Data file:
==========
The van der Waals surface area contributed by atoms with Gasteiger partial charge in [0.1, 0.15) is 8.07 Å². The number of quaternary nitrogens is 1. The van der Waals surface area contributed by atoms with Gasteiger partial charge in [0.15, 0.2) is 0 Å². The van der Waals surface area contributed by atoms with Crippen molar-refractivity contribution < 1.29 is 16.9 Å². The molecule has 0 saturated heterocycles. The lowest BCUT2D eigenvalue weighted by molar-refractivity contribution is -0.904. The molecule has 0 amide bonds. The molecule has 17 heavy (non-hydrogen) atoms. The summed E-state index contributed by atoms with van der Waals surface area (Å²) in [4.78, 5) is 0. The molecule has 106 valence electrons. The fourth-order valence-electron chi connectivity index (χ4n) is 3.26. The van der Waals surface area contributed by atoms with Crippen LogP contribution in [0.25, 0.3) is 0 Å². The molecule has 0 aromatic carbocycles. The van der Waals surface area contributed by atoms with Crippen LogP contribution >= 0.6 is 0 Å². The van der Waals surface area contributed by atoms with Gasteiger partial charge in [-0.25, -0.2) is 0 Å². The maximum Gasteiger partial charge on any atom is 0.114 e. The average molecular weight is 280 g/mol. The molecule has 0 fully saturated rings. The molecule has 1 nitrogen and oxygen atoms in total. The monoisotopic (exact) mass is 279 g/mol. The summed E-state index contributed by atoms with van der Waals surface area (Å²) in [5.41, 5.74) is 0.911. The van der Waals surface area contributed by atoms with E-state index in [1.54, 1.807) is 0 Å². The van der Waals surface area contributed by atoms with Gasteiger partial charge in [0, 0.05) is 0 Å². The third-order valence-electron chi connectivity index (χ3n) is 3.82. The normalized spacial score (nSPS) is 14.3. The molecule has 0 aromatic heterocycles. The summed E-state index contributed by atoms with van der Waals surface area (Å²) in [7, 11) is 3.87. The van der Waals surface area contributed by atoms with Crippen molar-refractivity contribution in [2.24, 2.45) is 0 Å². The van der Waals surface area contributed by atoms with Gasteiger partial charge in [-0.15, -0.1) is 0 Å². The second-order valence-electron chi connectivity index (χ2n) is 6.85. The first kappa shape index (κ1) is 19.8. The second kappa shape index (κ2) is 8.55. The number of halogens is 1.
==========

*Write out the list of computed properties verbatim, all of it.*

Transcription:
The van der Waals surface area contributed by atoms with Gasteiger partial charge in [0.1, 0.15) is 8.07 Å². The number of quaternary nitrogens is 1. The van der Waals surface area contributed by atoms with Gasteiger partial charge in [0.15, 0.2) is 0 Å². The van der Waals surface area contributed by atoms with Crippen molar-refractivity contribution < 1.29 is 16.9 Å². The molecule has 0 saturated heterocycles. The lowest BCUT2D eigenvalue weighted by molar-refractivity contribution is -0.904. The molecule has 0 amide bonds. The molecule has 17 heavy (non-hydrogen) atoms. The summed E-state index contributed by atoms with van der Waals surface area (Å²) in [4.78, 5) is 0. The molecule has 106 valence electrons. The fourth-order valence-electron chi connectivity index (χ4n) is 3.26. The van der Waals surface area contributed by atoms with Crippen LogP contribution in [0.25, 0.3) is 0 Å². The molecule has 0 aromatic carbocycles. The van der Waals surface area contributed by atoms with Crippen LogP contribution >= 0.6 is 0 Å². The van der Waals surface area contributed by atoms with Gasteiger partial charge in [-0.25, -0.2) is 0 Å². The maximum Gasteiger partial charge on any atom is 0.114 e. The average molecular weight is 280 g/mol. The molecule has 0 fully saturated rings. The molecule has 1 nitrogen and oxygen atoms in total. The monoisotopic (exact) mass is 279 g/mol. The summed E-state index contributed by atoms with van der Waals surface area (Å²) in [5.41, 5.74) is 0.911. The van der Waals surface area contributed by atoms with E-state index in [1.54, 1.807) is 0 Å². The van der Waals surface area contributed by atoms with Gasteiger partial charge in [0, 0.05) is 0 Å². The third-order valence-electron chi connectivity index (χ3n) is 3.82. The normalized spacial score (nSPS) is 14.3. The molecule has 0 aromatic heterocycles. The summed E-state index contributed by atoms with van der Waals surface area (Å²) in [7, 11) is 3.87. The van der Waals surface area contributed by atoms with Crippen molar-refractivity contribution in [2.24, 2.45) is 0 Å². The van der Waals surface area contributed by atoms with Gasteiger partial charge in [-0.15, -0.1) is 0 Å². The second-order valence-electron chi connectivity index (χ2n) is 6.85. The first kappa shape index (κ1) is 19.8. The second kappa shape index (κ2) is 8.55. The number of halogens is 1.